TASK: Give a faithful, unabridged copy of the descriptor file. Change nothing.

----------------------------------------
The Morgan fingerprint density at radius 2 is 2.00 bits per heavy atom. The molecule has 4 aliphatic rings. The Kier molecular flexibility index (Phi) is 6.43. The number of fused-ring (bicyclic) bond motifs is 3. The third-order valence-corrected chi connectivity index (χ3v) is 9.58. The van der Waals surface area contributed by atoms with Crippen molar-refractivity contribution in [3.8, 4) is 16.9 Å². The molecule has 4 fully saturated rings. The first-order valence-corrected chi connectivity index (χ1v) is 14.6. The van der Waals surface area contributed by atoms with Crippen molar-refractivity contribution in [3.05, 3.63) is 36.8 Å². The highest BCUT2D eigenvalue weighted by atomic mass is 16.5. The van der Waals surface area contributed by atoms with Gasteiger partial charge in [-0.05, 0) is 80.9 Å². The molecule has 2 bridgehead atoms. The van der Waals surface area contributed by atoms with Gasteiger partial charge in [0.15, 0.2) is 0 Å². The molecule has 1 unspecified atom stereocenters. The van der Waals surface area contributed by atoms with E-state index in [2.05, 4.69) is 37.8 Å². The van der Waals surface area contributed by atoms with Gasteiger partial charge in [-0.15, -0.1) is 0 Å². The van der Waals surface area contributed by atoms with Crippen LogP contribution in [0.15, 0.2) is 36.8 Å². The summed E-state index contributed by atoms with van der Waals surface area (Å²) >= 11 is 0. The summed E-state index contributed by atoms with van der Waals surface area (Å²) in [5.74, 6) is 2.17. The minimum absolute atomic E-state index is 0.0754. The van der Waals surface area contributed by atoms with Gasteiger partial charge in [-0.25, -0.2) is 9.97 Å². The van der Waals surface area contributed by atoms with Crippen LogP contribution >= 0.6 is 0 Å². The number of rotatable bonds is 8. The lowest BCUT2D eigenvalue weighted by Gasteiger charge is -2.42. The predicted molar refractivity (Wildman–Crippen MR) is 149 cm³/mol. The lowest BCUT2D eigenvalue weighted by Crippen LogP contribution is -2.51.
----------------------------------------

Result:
The Morgan fingerprint density at radius 2 is 2.00 bits per heavy atom. The molecule has 4 aliphatic rings. The Kier molecular flexibility index (Phi) is 6.43. The number of fused-ring (bicyclic) bond motifs is 3. The third-order valence-corrected chi connectivity index (χ3v) is 9.58. The van der Waals surface area contributed by atoms with Crippen molar-refractivity contribution in [3.8, 4) is 16.9 Å². The molecule has 4 fully saturated rings. The first-order valence-corrected chi connectivity index (χ1v) is 14.6. The van der Waals surface area contributed by atoms with Crippen molar-refractivity contribution in [3.05, 3.63) is 36.8 Å². The highest BCUT2D eigenvalue weighted by atomic mass is 16.5. The van der Waals surface area contributed by atoms with Gasteiger partial charge in [-0.05, 0) is 80.9 Å². The molecule has 2 bridgehead atoms. The van der Waals surface area contributed by atoms with Gasteiger partial charge in [0.15, 0.2) is 0 Å². The molecule has 1 unspecified atom stereocenters. The van der Waals surface area contributed by atoms with E-state index in [2.05, 4.69) is 37.8 Å². The van der Waals surface area contributed by atoms with Gasteiger partial charge in [-0.15, -0.1) is 0 Å². The van der Waals surface area contributed by atoms with Crippen LogP contribution in [0.15, 0.2) is 36.8 Å². The summed E-state index contributed by atoms with van der Waals surface area (Å²) >= 11 is 0. The summed E-state index contributed by atoms with van der Waals surface area (Å²) in [5.74, 6) is 2.17. The minimum absolute atomic E-state index is 0.0754. The van der Waals surface area contributed by atoms with Gasteiger partial charge in [-0.25, -0.2) is 9.97 Å². The van der Waals surface area contributed by atoms with Crippen LogP contribution >= 0.6 is 0 Å². The number of rotatable bonds is 8. The lowest BCUT2D eigenvalue weighted by Gasteiger charge is -2.42. The predicted molar refractivity (Wildman–Crippen MR) is 149 cm³/mol. The lowest BCUT2D eigenvalue weighted by Crippen LogP contribution is -2.51.